Over 50 mayors have endorsed Pete Buttigieg for president — including College Park’s
Presidential candidate Pete Buttigieg speaks in New Hampshire in February 2019. (Image via Wikimedia Commons)
When College Park Mayor Patrick Wojahn attended his first United States Conference of Mayors in January 2016, he received advice from another mayor: Pete Buttigieg.
Buttigieg gave advice on how to incorporate a university into city politics, since both cities are college towns. Wojahn also sought advice on how a city with different ideas and neighborhoods could “come together on a common vision and common plan” — a challenge for him when he started as mayor.
Now, as Buttigieg — South Bend, Indiana’s mayor since 2012 — is running to be the Democratic nominee for president in 2020, Wojahn is returning the favor.
Wojahn joined over 50 mayors from across the United States in endorsing Buttigieg for president Sept. 18 in a guest opinion for USA Today entitled “For mayors, politics isn’t a blood sport: Why we need Pete Buttigieg in the White House.”
“As mayors, we understand that the local level of government is where things get done, and it takes a lot to be effective as a mayor,” Wojahn said. “We understand how challenging that can be and wanted to highlight jointly that we feel that somebody who’s done a good job as mayor is eminently qualified to lead the country.”
Wojahn and Buttigieg have kept in touch over the past few years. When Buttigieg held a July campaign event in Riverdale, Maryland, the two went out for beers.
A few mayors approached Wojahn at this January’s Conference of Mayors about the possibility of endorsing Buttigieg, Wojahn said. They began talking again about the endorsement at this summer’s conference.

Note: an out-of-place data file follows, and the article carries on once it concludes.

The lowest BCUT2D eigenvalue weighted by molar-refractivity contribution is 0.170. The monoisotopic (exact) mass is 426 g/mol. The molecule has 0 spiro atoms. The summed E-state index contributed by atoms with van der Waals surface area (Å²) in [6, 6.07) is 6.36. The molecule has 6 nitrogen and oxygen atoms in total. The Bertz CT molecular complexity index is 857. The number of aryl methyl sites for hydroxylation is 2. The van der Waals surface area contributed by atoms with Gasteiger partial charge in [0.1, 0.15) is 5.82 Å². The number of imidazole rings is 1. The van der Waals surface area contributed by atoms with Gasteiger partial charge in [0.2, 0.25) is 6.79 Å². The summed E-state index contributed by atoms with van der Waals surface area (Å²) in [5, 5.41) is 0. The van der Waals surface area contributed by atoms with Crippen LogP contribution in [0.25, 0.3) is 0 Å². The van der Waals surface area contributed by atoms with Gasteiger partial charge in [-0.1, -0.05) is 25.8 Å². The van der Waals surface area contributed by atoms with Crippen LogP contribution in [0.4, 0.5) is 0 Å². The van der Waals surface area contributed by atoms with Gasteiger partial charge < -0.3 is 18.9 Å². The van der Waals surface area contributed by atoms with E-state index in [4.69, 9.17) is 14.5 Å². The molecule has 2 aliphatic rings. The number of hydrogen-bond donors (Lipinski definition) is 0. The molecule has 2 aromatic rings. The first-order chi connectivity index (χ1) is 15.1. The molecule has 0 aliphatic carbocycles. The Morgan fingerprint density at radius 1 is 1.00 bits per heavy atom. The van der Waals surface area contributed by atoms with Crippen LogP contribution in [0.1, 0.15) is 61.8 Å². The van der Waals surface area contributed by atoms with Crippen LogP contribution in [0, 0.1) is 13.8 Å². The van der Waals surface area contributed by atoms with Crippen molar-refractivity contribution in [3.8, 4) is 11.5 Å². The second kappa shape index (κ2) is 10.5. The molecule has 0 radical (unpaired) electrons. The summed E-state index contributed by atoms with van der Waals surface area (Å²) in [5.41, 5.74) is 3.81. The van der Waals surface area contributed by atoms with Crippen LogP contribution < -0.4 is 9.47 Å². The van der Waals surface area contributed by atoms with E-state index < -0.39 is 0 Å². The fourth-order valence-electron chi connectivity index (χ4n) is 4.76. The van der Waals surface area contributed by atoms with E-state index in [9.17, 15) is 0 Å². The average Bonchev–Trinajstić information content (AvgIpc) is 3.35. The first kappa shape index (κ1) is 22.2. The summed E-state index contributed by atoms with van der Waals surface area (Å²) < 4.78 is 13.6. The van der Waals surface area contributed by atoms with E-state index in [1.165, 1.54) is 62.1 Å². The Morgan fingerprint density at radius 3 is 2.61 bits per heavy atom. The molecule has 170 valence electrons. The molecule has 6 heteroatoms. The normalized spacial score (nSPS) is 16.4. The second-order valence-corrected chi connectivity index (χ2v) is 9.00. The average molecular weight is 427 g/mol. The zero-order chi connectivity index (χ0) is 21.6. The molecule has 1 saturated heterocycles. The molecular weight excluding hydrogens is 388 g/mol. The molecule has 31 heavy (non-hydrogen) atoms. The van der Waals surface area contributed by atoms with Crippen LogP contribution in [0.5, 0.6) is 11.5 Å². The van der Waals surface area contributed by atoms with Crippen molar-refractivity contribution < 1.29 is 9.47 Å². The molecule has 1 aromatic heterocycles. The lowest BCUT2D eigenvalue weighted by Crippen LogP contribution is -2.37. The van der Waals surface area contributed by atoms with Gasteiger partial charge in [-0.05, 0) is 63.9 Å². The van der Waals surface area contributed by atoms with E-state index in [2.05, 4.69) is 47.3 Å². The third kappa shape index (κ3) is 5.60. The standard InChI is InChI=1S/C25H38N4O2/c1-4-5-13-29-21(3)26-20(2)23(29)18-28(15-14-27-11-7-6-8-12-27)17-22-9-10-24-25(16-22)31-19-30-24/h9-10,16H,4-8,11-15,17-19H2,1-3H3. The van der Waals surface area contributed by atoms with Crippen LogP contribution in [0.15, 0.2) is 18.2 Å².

Wojahn was one of three Maryland mayors who endorsed Buttigieg. New Carrollton Mayor Duane Rosenberg and Salisbury Mayor Jacob Day also signed on. Wojahn hopes to support Buttigieg through Twitter and possible campaign events closer to Maryland’s primary.
He said Buttigieg struggles with a lack of name recognition, and showing support on Twitter “will help people understand who he is.”
Buttigieg’s campaign did not respond to a request for comment.
Wojahn added he’s been impressed with Buttigieg’s leadership of South Bend, which he calls “a good cross-section of America” because of its diversity and its location in the rust-belt.
“He’s thoughtful. He’s sensible. He has good experience in leading a community and running a government,” Wojahn said. “He certainly had some challenges in that regard, but he’s helped make South Bend a world where people of all different racial groups and ethnicities are being served well by the government.”
However, there are still some with doubts about the candidate.
Kush Kharod, a member of Terps for Bernie, said he thinks the joint endorsement is “great,” but he doesn’t support Buttigieg, who has accepted money from lobbyists and doesn’t support ‘Medicare for All.’
“At the current situation, it’s a great opportunity to elect someone that’s progressive, someone that stands for everyone,” Kharod, a junior mechanical engineering major said. “I think of Pete as someone who’s progressive, but he’s not as progressive as he can be.”
However, he qualified that any candidate would be better than the current administration.
“All of them are better than Donald Trump,” Kharod said. “We should all fall in line once we get that Democratic nominee.”